A federal appeals court has upheld the federal prison sentences of two Rochester women convicted of funneling money to Al-Shabab, an organization designated by the U.S. government as a terrorist group fighting in Somalia.

Amina Farah Ali, 39, received 20 years in prison while Hawo Mohamed Hassan, 68, received 10 years in prison in May 2013. They were among the first set of defendants sent to prison from Minneapolis in the country’s ongoing anti-terrorism investigations since Sept. 11, 2001.

The women, both U.S. citizens who came here from Somalia, were convicted in 2011 of conspiring to provide material support to Al-Shabab by fundraising in Rochester for what prosecutors called “a deadly pipeline” of money and fighters from the United States to Somalia.

Evidence showed that both participated in fundraising teleconferences featuring lecturers — often members of Al-Shabab, where listeners would pledge money, while Hassan kept track of the donors’ phone numbers. Ali spoke frequently with members of Al-Shabab.

The women countered that they thought they were fundraising for a health center in Somalia, but during trial prosecutors played tape-recorded telephone calls between the women and Al-Shabab leaders, including one in which Ali described news of a suicide bombing as “wonderful.” Hassan described another suicide bombing targeting a foreign minister as “the best joy ever.”

Defendants in the Somali cases have argued that Ethiopia invaded Somalia to support a newly created transitional government that lacked support from the Somali people. Attorneys say their clients backed the resistance to the invasion. However, prosecutors argued that the transitional government was recognized by foreign nations, so any support for Al-Shabab was against U.S. law as well as support for a terrorist group.

In their petition to the Eighth Circuit U.S. Court of Appeals, attorneys for Ali and Hassan presented multiple arguments, including the contention that U.S. District Judge Michael Davis should have removed himself from the case after Ali was jailed for refusing to stand and was cited for contempt of court. They also objected to comments Davis made in a prior case in which he said the U.S. government “has done an admirable job at investigating and prosecuting all the individuals that were involved in these terrorism activities.” The women argued that the statement showed that Davis was predisposed to rule against them. The panel of judges disagreed, saying Davis’ statement “shows neither extreme favoritism nor antagonism. It merely reflects the court’s view of cases over which it presided.”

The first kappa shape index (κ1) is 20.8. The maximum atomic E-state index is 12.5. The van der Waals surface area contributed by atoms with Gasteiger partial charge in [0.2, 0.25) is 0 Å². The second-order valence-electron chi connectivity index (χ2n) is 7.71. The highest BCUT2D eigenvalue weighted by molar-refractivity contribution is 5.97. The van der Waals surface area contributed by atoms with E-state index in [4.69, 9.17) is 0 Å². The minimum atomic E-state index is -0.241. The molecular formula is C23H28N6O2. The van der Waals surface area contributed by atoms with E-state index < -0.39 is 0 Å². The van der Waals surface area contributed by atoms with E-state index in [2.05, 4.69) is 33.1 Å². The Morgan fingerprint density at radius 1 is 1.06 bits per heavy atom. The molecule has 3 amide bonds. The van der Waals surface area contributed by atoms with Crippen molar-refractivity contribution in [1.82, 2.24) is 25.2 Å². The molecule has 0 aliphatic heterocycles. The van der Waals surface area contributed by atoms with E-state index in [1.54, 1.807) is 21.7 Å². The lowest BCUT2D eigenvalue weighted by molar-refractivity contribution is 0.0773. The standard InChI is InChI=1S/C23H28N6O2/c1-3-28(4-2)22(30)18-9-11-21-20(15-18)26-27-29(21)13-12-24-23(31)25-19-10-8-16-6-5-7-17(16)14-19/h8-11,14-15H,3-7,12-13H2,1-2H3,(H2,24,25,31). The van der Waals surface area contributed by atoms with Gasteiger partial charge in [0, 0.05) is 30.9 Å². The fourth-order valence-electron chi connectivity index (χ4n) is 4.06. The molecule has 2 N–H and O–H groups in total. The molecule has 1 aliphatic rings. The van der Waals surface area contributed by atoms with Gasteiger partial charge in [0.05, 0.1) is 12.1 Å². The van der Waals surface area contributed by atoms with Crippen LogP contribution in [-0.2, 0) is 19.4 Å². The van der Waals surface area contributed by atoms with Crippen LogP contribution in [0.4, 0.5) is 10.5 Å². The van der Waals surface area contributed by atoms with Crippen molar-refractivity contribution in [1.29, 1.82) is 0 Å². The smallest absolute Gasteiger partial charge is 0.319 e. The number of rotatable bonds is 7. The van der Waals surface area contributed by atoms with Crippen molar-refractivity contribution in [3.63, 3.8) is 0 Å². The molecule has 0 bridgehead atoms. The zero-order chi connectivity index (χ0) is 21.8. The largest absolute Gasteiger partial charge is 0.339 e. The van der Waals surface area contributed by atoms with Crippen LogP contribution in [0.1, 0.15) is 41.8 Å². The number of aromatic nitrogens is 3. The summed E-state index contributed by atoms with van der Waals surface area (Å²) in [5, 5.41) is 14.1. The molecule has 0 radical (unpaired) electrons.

Ali and Hassan also argued that Al-Shabab was illegally designated a foreign terrorist organization by the U.S. government, and that electronic surveillance under the Foreign Intelligence Surveillance Act (FISA) was unconstitutional because the government lacked probable cause to make the recordings. The court rejected the argument, saying “we have no problem concluding that probable cause under FISA existed.”

Ali and Hassan also argued that they should have been tried separately because of different evidence presented against each of them, and because Ali’s refusal to stand may have unfairly prejudiced the jury against Hassan. The court reasoned that the jury would be able to distinguish between the evidence and the defendants.

“Although the trial lasted 10 days, it focused on the Government’s straightforward theory that Ali and Hassan took part on a scheme to funnel money to Al-Shabab,” the court ruled.

The convictions are part of a federal investigation in which U.S. authorities sought to shut down a recruiting effort that lured more than 20 young men to Somalia, several of whom died fighting or in suicide bombings. Seven Somali-American men currently stand charged in federal court in Minneapolis with conspiring to provide material support to the Islamic State of Iraq and the Levant (ISIL).


Staff writer Randy Furst contributed to this report.